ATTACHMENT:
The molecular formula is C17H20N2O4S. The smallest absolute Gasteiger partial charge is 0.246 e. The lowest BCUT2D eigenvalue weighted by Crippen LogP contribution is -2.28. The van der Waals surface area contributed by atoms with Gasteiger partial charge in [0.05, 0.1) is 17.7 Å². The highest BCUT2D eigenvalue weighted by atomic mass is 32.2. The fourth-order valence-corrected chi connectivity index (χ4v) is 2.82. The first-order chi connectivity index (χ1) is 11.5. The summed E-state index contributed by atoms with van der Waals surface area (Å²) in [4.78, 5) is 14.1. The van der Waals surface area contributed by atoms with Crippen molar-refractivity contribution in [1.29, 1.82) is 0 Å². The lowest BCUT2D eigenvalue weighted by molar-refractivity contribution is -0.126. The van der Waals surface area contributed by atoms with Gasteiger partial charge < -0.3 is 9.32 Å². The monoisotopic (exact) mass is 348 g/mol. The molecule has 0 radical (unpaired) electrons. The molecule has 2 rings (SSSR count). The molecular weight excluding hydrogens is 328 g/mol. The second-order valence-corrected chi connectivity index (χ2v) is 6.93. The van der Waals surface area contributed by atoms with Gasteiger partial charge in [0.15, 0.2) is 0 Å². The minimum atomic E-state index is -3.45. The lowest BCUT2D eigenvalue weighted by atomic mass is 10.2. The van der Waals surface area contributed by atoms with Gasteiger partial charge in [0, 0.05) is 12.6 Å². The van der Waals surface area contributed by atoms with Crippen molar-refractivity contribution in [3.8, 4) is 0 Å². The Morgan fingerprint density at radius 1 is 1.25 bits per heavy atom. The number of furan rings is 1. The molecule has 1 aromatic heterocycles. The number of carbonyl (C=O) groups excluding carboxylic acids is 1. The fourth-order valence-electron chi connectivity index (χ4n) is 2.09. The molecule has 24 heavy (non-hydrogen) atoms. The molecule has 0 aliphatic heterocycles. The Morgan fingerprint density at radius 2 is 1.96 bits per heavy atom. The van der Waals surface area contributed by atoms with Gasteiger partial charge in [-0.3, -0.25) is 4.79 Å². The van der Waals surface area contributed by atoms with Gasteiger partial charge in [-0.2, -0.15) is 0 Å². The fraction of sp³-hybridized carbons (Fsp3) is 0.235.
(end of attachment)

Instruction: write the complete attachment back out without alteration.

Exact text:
The molecular formula is C17H20N2O4S. The smallest absolute Gasteiger partial charge is 0.246 e. The lowest BCUT2D eigenvalue weighted by Crippen LogP contribution is -2.28. The van der Waals surface area contributed by atoms with Gasteiger partial charge in [0.05, 0.1) is 17.7 Å². The highest BCUT2D eigenvalue weighted by atomic mass is 32.2. The fourth-order valence-corrected chi connectivity index (χ4v) is 2.82. The first-order chi connectivity index (χ1) is 11.5. The summed E-state index contributed by atoms with van der Waals surface area (Å²) in [4.78, 5) is 14.1. The van der Waals surface area contributed by atoms with Crippen molar-refractivity contribution in [1.29, 1.82) is 0 Å². The lowest BCUT2D eigenvalue weighted by molar-refractivity contribution is -0.126. The van der Waals surface area contributed by atoms with Gasteiger partial charge < -0.3 is 9.32 Å². The monoisotopic (exact) mass is 348 g/mol. The molecule has 0 radical (unpaired) electrons. The molecule has 2 rings (SSSR count). The molecular weight excluding hydrogens is 328 g/mol. The second-order valence-corrected chi connectivity index (χ2v) is 6.93. The van der Waals surface area contributed by atoms with Gasteiger partial charge in [0.15, 0.2) is 0 Å². The minimum atomic E-state index is -3.45. The lowest BCUT2D eigenvalue weighted by atomic mass is 10.2. The van der Waals surface area contributed by atoms with Gasteiger partial charge in [0, 0.05) is 12.6 Å². The van der Waals surface area contributed by atoms with Crippen molar-refractivity contribution in [3.8, 4) is 0 Å². The Morgan fingerprint density at radius 1 is 1.25 bits per heavy atom. The number of furan rings is 1. The molecule has 1 aromatic heterocycles. The number of carbonyl (C=O) groups excluding carboxylic acids is 1. The fourth-order valence-electron chi connectivity index (χ4n) is 2.09. The molecule has 24 heavy (non-hydrogen) atoms. The molecule has 0 aliphatic heterocycles. The Morgan fingerprint density at radius 2 is 1.96 bits per heavy atom. The van der Waals surface area contributed by atoms with Gasteiger partial charge in [-0.3, -0.25) is 4.79 Å². The van der Waals surface area contributed by atoms with Gasteiger partial charge in [-0.2, -0.15) is 0 Å². The fraction of sp³-hybridized carbons (Fsp3) is 0.235.